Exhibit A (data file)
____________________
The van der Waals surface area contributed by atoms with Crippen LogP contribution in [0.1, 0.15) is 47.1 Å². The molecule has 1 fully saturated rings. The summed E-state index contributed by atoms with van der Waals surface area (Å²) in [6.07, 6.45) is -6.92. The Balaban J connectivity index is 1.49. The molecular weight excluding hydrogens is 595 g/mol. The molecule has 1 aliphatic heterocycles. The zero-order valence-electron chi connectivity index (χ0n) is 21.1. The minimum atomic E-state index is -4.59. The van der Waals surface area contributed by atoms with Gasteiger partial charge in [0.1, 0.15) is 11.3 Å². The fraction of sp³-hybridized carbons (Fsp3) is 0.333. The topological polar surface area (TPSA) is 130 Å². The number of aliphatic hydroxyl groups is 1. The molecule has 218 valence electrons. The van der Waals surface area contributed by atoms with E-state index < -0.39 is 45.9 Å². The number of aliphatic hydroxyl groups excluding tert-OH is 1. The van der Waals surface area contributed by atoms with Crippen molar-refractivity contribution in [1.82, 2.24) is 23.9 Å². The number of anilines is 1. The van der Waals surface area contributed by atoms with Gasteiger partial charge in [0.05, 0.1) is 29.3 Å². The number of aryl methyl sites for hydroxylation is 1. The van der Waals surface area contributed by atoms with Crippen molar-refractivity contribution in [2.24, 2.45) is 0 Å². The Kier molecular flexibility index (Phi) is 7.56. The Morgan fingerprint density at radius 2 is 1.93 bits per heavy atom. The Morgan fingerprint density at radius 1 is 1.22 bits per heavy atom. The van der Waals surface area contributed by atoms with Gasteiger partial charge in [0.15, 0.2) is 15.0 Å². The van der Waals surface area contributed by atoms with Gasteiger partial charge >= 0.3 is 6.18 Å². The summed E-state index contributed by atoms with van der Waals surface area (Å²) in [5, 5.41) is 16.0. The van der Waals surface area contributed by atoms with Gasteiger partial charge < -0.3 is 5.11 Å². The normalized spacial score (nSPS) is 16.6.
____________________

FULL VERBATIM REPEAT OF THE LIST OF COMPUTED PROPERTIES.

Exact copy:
The van der Waals surface area contributed by atoms with Crippen LogP contribution in [0.1, 0.15) is 47.1 Å². The molecule has 1 fully saturated rings. The summed E-state index contributed by atoms with van der Waals surface area (Å²) in [6.07, 6.45) is -6.92. The Balaban J connectivity index is 1.49. The molecular weight excluding hydrogens is 595 g/mol. The molecule has 1 aliphatic heterocycles. The zero-order valence-electron chi connectivity index (χ0n) is 21.1. The minimum atomic E-state index is -4.59. The van der Waals surface area contributed by atoms with Gasteiger partial charge in [0.1, 0.15) is 11.3 Å². The fraction of sp³-hybridized carbons (Fsp3) is 0.333. The topological polar surface area (TPSA) is 130 Å². The number of aliphatic hydroxyl groups is 1. The molecule has 218 valence electrons. The van der Waals surface area contributed by atoms with E-state index < -0.39 is 45.9 Å². The number of aliphatic hydroxyl groups excluding tert-OH is 1. The van der Waals surface area contributed by atoms with Crippen molar-refractivity contribution in [1.82, 2.24) is 23.9 Å². The number of anilines is 1. The van der Waals surface area contributed by atoms with Gasteiger partial charge in [0.05, 0.1) is 29.3 Å². The number of aryl methyl sites for hydroxylation is 1. The van der Waals surface area contributed by atoms with Crippen molar-refractivity contribution in [2.24, 2.45) is 0 Å². The Kier molecular flexibility index (Phi) is 7.56. The Morgan fingerprint density at radius 2 is 1.93 bits per heavy atom. The Morgan fingerprint density at radius 1 is 1.22 bits per heavy atom. The van der Waals surface area contributed by atoms with Gasteiger partial charge in [0.15, 0.2) is 15.0 Å². The van der Waals surface area contributed by atoms with Gasteiger partial charge >= 0.3 is 6.18 Å². The summed E-state index contributed by atoms with van der Waals surface area (Å²) in [5, 5.41) is 16.0. The van der Waals surface area contributed by atoms with Gasteiger partial charge < -0.3 is 5.11 Å². The normalized spacial score (nSPS) is 16.6.